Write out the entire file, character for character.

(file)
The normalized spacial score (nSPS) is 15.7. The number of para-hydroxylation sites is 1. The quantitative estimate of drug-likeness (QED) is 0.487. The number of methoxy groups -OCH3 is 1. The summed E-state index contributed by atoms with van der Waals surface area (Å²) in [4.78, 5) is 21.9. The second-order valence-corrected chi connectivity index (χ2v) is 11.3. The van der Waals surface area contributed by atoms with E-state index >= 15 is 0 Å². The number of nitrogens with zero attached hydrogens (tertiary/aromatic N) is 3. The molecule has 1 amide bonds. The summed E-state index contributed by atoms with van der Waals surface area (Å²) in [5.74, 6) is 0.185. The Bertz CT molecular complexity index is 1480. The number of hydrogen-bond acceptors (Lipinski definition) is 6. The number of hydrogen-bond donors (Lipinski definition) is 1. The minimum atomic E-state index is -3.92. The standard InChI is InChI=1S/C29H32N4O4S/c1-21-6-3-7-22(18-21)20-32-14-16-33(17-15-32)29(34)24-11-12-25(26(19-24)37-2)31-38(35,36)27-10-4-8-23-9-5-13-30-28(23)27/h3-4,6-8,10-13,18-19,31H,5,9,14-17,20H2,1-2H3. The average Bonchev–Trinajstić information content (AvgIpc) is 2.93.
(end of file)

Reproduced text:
The normalized spacial score (nSPS) is 15.7. The number of para-hydroxylation sites is 1. The quantitative estimate of drug-likeness (QED) is 0.487. The number of methoxy groups -OCH3 is 1. The summed E-state index contributed by atoms with van der Waals surface area (Å²) in [4.78, 5) is 21.9. The second-order valence-corrected chi connectivity index (χ2v) is 11.3. The van der Waals surface area contributed by atoms with E-state index >= 15 is 0 Å². The number of nitrogens with zero attached hydrogens (tertiary/aromatic N) is 3. The molecule has 1 amide bonds. The summed E-state index contributed by atoms with van der Waals surface area (Å²) in [5.74, 6) is 0.185. The Bertz CT molecular complexity index is 1480. The number of hydrogen-bond acceptors (Lipinski definition) is 6. The number of hydrogen-bond donors (Lipinski definition) is 1. The minimum atomic E-state index is -3.92. The standard InChI is InChI=1S/C29H32N4O4S/c1-21-6-3-7-22(18-21)20-32-14-16-33(17-15-32)29(34)24-11-12-25(26(19-24)37-2)31-38(35,36)27-10-4-8-23-9-5-13-30-28(23)27/h3-4,6-8,10-13,18-19,31H,5,9,14-17,20H2,1-2H3. The average Bonchev–Trinajstić information content (AvgIpc) is 2.93.